Elemental analyses of chars isolated from a biomass gasifier fly ash


Processing of pine wood chips in a pilot-scale downdraft gasifier generated a carbon-rich fly ash as a byproduct. Studies on biomass-derived fly ashes have generally focused on their direct characterisation, as generated, to develop options for utilisation or disposal. Analogous to studies on coal-derived fly ashes, strategies were applied here to assess the feasibility of isolating chars for value-added applications and to determine their elemental compositions relative to that for the feedstock. The inorganic ash content of the biomass-derived fly ash was 48.4%. Sieving followed by washing with deionized water afforded large char particles (>10 mesh) with an ash content of only 3.59%. A subsequent acid treatment reduced the ash content to 1.55%; further demineralization treatments to obtain lower ash contents were deemed impractical. Elemental analyses showed calcium was the most abundant inorganic element in the feedstock, fly ash, and water-washed char. The apparent removal of calcium carbonate by the acid treatment afforded a char in which potassium was the most abundant element. Results suggested that the chars surviving gasification may function as adsorbents in situ for elements that are volatile under the conditions of gasification.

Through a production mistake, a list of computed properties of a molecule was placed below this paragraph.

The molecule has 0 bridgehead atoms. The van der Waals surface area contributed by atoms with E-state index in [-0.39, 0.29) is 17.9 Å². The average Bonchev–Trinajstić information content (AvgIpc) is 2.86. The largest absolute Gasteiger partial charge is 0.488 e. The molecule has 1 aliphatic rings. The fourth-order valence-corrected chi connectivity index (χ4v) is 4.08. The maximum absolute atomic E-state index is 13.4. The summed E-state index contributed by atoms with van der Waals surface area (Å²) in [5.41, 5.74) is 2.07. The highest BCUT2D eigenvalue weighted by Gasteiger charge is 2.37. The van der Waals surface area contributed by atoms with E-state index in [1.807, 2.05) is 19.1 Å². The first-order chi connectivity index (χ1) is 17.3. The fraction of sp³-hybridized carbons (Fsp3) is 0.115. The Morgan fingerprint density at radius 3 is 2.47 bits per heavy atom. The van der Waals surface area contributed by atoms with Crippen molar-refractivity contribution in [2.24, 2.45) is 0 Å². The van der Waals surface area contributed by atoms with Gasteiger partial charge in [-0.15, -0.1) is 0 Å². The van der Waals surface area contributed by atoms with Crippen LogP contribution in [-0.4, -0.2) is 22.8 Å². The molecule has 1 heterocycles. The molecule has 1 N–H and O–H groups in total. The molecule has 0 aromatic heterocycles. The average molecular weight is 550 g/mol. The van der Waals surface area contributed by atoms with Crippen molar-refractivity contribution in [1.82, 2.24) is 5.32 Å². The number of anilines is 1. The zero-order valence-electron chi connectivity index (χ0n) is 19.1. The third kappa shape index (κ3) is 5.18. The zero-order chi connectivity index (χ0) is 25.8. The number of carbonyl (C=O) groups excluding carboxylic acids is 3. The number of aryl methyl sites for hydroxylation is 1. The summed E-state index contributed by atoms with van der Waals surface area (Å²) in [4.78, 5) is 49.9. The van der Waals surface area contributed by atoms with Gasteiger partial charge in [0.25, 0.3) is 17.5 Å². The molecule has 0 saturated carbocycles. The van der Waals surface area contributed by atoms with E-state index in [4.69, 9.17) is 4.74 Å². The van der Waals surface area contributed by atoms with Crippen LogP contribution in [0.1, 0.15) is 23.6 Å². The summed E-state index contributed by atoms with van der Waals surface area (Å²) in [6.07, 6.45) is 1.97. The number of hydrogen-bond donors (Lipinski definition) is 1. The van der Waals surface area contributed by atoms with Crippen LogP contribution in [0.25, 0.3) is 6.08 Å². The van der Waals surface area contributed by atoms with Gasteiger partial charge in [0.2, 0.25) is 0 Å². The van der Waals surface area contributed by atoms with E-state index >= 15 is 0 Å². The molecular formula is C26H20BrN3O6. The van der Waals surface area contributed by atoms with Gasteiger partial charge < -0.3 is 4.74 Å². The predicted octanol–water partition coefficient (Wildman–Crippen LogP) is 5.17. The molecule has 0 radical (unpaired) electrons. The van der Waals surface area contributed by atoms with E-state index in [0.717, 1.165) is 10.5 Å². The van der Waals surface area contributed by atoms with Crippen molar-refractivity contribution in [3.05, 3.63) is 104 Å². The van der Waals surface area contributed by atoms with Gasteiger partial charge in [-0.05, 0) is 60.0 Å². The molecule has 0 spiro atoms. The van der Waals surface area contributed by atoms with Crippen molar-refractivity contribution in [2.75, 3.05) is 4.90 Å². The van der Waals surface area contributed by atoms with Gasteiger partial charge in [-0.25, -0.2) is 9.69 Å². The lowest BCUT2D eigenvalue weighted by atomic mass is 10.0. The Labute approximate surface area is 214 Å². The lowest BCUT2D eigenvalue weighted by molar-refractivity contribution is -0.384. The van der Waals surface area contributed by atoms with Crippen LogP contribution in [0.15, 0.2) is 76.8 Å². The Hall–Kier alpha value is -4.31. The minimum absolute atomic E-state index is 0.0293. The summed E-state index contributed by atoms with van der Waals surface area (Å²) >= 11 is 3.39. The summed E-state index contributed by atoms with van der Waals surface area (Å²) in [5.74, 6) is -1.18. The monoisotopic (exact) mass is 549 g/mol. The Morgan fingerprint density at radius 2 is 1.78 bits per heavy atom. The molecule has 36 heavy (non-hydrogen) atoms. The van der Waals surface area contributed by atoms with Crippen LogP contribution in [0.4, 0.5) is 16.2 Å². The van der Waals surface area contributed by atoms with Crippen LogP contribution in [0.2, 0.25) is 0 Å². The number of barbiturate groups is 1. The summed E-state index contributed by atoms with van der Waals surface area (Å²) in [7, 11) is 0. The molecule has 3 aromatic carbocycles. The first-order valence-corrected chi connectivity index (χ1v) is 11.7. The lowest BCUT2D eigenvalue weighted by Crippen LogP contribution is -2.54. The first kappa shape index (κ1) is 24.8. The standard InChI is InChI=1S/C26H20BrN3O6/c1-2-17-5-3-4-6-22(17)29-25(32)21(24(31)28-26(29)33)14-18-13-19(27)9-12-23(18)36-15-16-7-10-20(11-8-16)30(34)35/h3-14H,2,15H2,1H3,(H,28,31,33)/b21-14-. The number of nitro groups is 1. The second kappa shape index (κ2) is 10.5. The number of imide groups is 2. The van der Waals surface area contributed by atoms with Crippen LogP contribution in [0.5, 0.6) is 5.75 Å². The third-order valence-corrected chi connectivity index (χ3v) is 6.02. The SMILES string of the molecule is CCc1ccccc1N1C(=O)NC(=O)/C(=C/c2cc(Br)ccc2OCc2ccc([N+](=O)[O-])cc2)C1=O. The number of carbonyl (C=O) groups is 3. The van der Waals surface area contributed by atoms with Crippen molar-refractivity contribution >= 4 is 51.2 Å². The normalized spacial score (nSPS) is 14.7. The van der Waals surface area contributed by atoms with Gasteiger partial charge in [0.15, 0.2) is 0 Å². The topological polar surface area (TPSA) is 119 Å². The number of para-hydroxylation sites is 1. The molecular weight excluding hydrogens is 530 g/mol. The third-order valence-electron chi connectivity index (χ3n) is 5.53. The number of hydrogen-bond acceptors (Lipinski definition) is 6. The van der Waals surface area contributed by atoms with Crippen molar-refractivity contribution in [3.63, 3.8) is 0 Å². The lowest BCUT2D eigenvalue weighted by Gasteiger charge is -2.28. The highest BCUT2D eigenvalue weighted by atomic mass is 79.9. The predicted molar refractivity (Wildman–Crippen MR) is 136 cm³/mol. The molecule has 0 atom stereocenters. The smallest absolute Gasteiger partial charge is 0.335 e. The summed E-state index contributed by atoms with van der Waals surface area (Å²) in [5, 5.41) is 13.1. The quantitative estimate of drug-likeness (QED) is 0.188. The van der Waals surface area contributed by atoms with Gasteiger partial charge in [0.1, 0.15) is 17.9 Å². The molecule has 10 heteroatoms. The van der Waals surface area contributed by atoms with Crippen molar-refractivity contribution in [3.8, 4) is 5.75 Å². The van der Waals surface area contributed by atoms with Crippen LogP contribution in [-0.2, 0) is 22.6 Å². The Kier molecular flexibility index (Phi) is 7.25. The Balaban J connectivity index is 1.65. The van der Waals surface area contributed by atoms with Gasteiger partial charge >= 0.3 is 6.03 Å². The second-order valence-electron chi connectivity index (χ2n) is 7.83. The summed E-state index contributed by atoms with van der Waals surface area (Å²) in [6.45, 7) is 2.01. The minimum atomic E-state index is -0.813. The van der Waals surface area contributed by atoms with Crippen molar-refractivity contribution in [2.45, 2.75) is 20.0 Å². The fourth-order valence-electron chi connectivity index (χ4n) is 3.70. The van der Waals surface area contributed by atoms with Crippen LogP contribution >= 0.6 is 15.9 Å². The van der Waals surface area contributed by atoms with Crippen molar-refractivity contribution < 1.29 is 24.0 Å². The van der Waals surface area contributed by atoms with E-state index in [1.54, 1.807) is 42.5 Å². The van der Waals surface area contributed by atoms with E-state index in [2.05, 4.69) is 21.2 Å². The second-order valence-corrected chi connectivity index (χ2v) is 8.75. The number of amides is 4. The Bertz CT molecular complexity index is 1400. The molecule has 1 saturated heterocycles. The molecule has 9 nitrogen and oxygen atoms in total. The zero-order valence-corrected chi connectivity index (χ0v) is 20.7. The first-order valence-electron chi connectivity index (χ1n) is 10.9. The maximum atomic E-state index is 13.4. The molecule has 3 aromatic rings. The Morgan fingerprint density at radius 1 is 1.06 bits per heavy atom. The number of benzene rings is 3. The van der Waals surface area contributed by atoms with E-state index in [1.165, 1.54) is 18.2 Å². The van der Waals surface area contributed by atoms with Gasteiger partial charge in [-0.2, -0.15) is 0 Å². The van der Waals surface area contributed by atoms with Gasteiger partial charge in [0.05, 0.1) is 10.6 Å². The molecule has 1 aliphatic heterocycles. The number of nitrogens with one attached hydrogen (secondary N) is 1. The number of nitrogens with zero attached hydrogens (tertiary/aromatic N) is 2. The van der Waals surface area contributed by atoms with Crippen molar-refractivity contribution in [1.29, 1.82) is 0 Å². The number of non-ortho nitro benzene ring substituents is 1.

• Citation: Eberhardt, Thomas L.; Pan, Hui 2012. Elemental analyses of chars isolated from a biomass gasifier fly ash. Fuel 96:600-603.
  • Keywords: Bioenergy, Carbon, Gasification, Inorganic elements, PIXE
  • Posted Date: September 13, 2012
  • Modified Date: October 1, 2012
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